Monday, May 16, 2011

What is divine love like?

I have been reading Father Gregory Boyle's book, "Tattoos on the Heart: The Power of Boundless Compassion" in which he describes his work with gang members in Los Angeles. On page 43 he quotes theologian Belden Lane:

"Divine love is incessantly restless until it turns all woundedness into health, all deformity into beauty, and all embarrassment into laughter."

Yesterday after the Charter Sunday service at the Brockport Unitarian Universalist Fellowship and our coffee hour, a small group of us met with Connie Goodbread, the Intermin Executive of the St. Lawrence District of the UUA. Ms. Goodbread  stated that churches flourish and grow when they are clear about their core values, and then enact them in their activities.

I asked her what core values she thought might be most important? She never missed a beat, looked me right in the eye, and said "Love and hope."

"Well, yes, of course," I thought to myself. I knew that. But what of "love and hope?" Who couldn't agree to that? And what does it mean anyway when love and hope get brought into application in a church congregation? And then I was blessed last night before I went to sleep to read Belden Lane's quote.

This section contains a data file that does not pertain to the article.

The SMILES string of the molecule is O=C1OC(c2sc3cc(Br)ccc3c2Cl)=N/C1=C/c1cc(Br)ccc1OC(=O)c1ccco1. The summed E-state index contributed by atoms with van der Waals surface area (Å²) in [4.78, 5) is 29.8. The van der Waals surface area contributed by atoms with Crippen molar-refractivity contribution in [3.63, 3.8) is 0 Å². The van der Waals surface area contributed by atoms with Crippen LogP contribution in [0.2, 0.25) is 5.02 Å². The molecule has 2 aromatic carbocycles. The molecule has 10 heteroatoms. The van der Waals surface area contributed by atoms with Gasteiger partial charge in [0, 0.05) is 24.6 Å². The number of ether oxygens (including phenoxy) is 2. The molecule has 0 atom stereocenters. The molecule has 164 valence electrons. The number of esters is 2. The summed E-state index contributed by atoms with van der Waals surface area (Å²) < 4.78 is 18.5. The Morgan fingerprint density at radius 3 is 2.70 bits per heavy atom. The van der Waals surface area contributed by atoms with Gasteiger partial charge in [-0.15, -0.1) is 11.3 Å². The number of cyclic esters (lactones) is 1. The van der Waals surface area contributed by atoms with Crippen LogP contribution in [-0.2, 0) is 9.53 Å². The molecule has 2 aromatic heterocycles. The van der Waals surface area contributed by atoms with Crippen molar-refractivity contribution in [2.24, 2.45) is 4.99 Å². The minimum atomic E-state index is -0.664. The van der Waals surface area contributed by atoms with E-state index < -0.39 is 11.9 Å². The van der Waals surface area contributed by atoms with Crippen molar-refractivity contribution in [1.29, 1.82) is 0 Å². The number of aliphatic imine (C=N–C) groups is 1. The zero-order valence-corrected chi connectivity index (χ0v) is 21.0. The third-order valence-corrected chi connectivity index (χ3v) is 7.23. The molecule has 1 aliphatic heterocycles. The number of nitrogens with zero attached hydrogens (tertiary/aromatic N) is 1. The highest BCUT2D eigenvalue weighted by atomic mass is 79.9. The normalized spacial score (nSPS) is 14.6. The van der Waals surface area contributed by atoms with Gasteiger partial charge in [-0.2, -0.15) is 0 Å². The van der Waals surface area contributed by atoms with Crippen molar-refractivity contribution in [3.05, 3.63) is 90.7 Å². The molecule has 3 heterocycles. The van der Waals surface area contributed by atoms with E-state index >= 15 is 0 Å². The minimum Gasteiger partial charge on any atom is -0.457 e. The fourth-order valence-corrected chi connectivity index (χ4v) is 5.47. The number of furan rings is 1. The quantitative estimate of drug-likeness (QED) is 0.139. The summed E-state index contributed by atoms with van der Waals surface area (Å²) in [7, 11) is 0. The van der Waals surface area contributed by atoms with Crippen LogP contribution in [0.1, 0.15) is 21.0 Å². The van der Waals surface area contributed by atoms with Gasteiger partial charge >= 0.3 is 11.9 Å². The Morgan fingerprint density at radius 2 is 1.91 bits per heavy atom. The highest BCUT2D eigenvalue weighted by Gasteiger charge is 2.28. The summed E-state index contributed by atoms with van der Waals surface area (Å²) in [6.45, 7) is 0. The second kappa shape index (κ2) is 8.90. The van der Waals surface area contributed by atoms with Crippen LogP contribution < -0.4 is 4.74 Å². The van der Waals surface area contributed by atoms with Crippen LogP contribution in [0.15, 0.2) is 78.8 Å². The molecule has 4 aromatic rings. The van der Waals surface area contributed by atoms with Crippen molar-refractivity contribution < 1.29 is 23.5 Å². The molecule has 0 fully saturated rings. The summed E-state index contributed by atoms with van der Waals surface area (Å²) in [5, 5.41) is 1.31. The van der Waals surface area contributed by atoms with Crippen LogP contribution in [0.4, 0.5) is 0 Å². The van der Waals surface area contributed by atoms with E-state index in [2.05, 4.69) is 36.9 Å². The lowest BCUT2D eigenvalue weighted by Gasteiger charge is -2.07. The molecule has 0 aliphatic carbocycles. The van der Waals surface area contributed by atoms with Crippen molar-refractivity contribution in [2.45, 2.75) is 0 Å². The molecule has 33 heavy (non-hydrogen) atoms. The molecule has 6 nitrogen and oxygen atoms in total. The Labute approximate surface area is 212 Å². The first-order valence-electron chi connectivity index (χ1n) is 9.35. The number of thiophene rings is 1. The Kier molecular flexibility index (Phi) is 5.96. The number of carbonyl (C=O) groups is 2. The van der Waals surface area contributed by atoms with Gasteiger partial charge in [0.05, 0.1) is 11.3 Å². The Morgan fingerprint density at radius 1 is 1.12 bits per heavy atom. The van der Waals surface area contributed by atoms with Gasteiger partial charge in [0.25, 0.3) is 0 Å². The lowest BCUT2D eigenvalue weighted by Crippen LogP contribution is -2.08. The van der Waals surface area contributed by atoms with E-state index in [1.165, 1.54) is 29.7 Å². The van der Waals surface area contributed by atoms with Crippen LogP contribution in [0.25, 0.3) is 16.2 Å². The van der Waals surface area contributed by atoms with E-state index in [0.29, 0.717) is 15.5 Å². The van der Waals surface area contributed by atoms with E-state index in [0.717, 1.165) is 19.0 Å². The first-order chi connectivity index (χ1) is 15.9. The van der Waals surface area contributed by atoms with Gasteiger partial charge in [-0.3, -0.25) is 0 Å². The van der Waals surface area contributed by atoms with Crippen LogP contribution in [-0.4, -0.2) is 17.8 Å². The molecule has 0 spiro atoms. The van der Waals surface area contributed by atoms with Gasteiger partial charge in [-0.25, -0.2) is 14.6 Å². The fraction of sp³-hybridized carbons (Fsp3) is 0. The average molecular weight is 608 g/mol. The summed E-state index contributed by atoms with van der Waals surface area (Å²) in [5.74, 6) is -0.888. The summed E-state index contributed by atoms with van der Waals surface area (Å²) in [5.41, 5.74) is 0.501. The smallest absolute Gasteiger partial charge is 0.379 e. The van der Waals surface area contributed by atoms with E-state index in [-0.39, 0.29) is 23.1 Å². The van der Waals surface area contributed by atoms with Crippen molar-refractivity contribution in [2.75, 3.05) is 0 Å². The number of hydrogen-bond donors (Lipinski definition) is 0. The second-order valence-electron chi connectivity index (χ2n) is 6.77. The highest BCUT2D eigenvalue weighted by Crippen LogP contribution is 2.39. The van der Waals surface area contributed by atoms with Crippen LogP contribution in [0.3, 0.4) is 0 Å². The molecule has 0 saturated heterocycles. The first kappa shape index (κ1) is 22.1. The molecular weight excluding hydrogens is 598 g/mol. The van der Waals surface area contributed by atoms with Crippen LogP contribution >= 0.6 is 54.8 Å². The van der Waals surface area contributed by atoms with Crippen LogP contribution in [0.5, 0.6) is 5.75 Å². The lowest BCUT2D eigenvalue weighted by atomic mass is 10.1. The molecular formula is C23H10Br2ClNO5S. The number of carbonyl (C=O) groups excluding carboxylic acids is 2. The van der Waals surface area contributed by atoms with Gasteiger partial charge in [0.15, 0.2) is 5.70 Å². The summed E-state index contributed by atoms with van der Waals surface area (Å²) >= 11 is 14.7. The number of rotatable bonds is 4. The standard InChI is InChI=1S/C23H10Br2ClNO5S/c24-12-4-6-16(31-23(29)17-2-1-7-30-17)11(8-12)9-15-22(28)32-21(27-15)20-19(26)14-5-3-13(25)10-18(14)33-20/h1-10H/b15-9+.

What love means is turning woundedness into health. We have plenty of wounded people. We all are wounded in some way. Can I come here and be who I am, and can that be okay, or do I have to pretend that things are different for me than deep down I really think they are?

Love means turning deformity into beauty, not to deny it, or avoid it, or hid from it, and pretend it isn't deformity, but to incorporate it into a whole in a lovely way so that imperfection becomes the very thing that makes the bigger thing perfect. In other words when life gives us lemons can we make lemonade? Maybe I can make lemonade from lemons if I have help, and there are people who believe in my intrinsic value in spite of my deformities, and who are interesting, willing, and able to show me how.

Love means turning embarrassment into laughter because our biggest fear is shame. Most of us are terrified that we are defective and inadequate in some way. We fear that it is only a matter of time, or a misstep, or a pulling away of the facade, and the truth we fear will be explosed , and we will be terribly shamed in front of those we want to love us. True love is knowing the worst about a person and loving them anyway.

We, at the Brockport Unitarian Universalist Fellowship, in Brockport, NY, are building a church full of love, where it will be a sanctuary, an asylum, where people can come as they are and be who they truly are, and be loved warts and all.


  1. Shame is such a power emotion. I think John Bradshaw helped me understand that.

    I remember Elizabeth Kubler-Ross who said "you're not okay and I'm not okay but that's okay.


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